1. Correction: Fig 1 of Marino/Benford paper is tagged: ““Copyright 2000, Marino & Benford (C-14 sample photo courtesy Ian Wilson)”.

      Incidentally URL inadvertently omitted is:

      Click to access n54part5.pdf

      1. A paper by Walsh at the 1999 Richmond conference can be retrieved through archive.org, for example here:
        The 1988 Shroud of Turin Radiocarbon Tests Reconsidered
        Part II
        Press here to return to Part I of this paper.
        Bryan J. Walsh
        Shroud of Turin Center
        Richmond, Virginia USA
        Copyright 1999
        All Rights Reserved
        This is the second part with the diagram. There is a link to the first part.

  2. I assume that Hugh is referring to Fig. 1 of the paper showing the very precise measurements (in millimeters) of the C14 samples.

    I do not know where those measurements of Fig.1 came from.

    From Gonella/Riggi documentation, I have only the precise weights ans shapes of the samples but not the measurements.

    Perhaps, I’ll be able to give you the answer soon.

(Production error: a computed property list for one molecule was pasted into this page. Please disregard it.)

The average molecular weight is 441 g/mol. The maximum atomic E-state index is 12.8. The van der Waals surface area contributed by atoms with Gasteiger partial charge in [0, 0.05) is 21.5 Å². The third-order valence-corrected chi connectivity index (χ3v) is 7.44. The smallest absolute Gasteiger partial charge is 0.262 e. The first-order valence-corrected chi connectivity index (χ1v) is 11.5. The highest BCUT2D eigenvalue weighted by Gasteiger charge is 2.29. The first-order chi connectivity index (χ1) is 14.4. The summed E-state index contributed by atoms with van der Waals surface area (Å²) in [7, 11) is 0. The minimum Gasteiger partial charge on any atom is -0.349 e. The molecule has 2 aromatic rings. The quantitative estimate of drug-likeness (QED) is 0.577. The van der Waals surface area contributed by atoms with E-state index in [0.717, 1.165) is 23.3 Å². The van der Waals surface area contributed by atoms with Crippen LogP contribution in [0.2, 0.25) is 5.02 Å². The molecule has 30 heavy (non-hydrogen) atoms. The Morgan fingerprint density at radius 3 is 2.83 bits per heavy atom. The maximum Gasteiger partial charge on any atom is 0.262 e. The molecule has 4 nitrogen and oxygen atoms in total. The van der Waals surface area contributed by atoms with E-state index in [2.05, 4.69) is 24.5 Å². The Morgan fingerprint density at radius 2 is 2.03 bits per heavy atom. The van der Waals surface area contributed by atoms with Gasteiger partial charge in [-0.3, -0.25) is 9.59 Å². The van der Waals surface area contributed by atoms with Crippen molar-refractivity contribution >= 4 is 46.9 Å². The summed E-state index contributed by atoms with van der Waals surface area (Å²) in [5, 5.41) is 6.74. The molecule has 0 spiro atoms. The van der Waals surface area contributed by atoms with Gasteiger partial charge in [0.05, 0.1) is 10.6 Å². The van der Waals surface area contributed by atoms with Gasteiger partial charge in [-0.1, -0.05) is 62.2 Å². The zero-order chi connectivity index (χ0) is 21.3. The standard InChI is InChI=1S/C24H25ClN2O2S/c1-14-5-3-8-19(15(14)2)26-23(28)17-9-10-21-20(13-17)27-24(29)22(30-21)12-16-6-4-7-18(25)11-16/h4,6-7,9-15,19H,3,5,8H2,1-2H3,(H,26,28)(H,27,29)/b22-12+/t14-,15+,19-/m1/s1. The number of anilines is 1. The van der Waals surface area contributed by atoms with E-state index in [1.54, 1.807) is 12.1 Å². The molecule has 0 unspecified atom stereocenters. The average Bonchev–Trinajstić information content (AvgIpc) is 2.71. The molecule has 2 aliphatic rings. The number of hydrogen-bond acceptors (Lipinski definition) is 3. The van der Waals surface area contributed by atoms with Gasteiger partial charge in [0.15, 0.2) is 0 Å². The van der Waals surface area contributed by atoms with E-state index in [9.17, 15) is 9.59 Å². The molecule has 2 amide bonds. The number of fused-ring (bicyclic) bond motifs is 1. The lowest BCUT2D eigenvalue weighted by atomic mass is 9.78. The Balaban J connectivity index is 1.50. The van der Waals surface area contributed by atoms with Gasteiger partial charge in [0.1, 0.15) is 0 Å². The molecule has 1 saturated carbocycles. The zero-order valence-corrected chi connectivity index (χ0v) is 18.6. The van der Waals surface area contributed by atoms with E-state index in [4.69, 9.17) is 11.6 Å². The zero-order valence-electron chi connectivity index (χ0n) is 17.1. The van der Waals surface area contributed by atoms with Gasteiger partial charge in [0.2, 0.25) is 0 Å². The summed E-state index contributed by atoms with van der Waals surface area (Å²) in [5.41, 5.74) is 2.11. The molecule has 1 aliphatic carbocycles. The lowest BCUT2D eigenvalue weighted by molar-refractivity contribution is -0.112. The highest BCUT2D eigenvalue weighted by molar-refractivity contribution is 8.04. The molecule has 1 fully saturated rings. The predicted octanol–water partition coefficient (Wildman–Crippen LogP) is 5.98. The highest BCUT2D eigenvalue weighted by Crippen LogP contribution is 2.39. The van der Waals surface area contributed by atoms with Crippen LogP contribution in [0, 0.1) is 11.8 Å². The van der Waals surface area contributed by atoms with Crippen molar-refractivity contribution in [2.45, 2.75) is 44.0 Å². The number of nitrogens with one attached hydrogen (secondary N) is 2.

1. Fig 1 of the Marino/Benford paper alludes to a photograph supplied by Ian Wilson who I understand was present during the sampling. His 2010 book “The Shroud” refers to the long ‘discusssions’ on the choice of the sampling site immediately beforehand. I’m wondering if Marino/Benford are relying on a copy of his photo for deducing the measurements, i.e. measure the dimensions on the photo and then scale them accordingly?

  3. Finding the Walsh paper online is terrific, Gian Marco, so thanks very much. However, it still is not perfectly clear to me where his diagram came from. Mark Oxley (http://www.shroud.com/pdfs/oxley.pdf) reproduces two diagrams from Riggi (one crossed out). Both, however, show the masses of the cut out sections, from the end of the cloth, as 52.8, 52.0, 39.6, 14.2 mg. In other words the two smallest pieces are side by side. In every subsequent drawing, such as in the Walsh paper, the two smallest pieces are separated from each other by the other two carbon dating pieces.